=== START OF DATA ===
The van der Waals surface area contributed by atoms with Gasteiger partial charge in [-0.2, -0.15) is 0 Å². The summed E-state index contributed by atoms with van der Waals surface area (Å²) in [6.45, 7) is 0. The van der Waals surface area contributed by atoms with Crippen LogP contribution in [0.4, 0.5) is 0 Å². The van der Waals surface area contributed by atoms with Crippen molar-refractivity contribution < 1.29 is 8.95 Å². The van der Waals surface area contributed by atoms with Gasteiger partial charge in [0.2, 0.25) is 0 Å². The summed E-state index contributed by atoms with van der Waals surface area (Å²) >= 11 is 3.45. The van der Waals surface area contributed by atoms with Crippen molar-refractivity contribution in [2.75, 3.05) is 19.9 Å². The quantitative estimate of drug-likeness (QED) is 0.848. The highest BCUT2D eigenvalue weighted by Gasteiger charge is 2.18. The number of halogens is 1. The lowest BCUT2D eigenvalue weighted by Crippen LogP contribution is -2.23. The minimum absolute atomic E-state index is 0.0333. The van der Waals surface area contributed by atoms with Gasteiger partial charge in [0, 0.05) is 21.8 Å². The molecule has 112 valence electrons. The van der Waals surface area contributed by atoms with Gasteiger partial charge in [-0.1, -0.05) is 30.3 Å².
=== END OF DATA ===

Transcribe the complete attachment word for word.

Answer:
The van der Waals surface area contributed by atoms with Gasteiger partial charge in [-0.2, -0.15) is 0 Å². The summed E-state index contributed by atoms with van der Waals surface area (Å²) in [6.45, 7) is 0. The van der Waals surface area contributed by atoms with Crippen LogP contribution in [0.4, 0.5) is 0 Å². The van der Waals surface area contributed by atoms with Crippen molar-refractivity contribution < 1.29 is 8.95 Å². The van der Waals surface area contributed by atoms with Gasteiger partial charge in [0.2, 0.25) is 0 Å². The summed E-state index contributed by atoms with van der Waals surface area (Å²) >= 11 is 3.45. The van der Waals surface area contributed by atoms with Crippen molar-refractivity contribution in [2.75, 3.05) is 19.9 Å². The quantitative estimate of drug-likeness (QED) is 0.848. The highest BCUT2D eigenvalue weighted by Gasteiger charge is 2.18. The number of halogens is 1. The lowest BCUT2D eigenvalue weighted by Crippen LogP contribution is -2.23. The minimum absolute atomic E-state index is 0.0333. The van der Waals surface area contributed by atoms with Gasteiger partial charge in [0, 0.05) is 21.8 Å². The molecule has 112 valence electrons. The van der Waals surface area contributed by atoms with Gasteiger partial charge in [-0.1, -0.05) is 30.3 Å².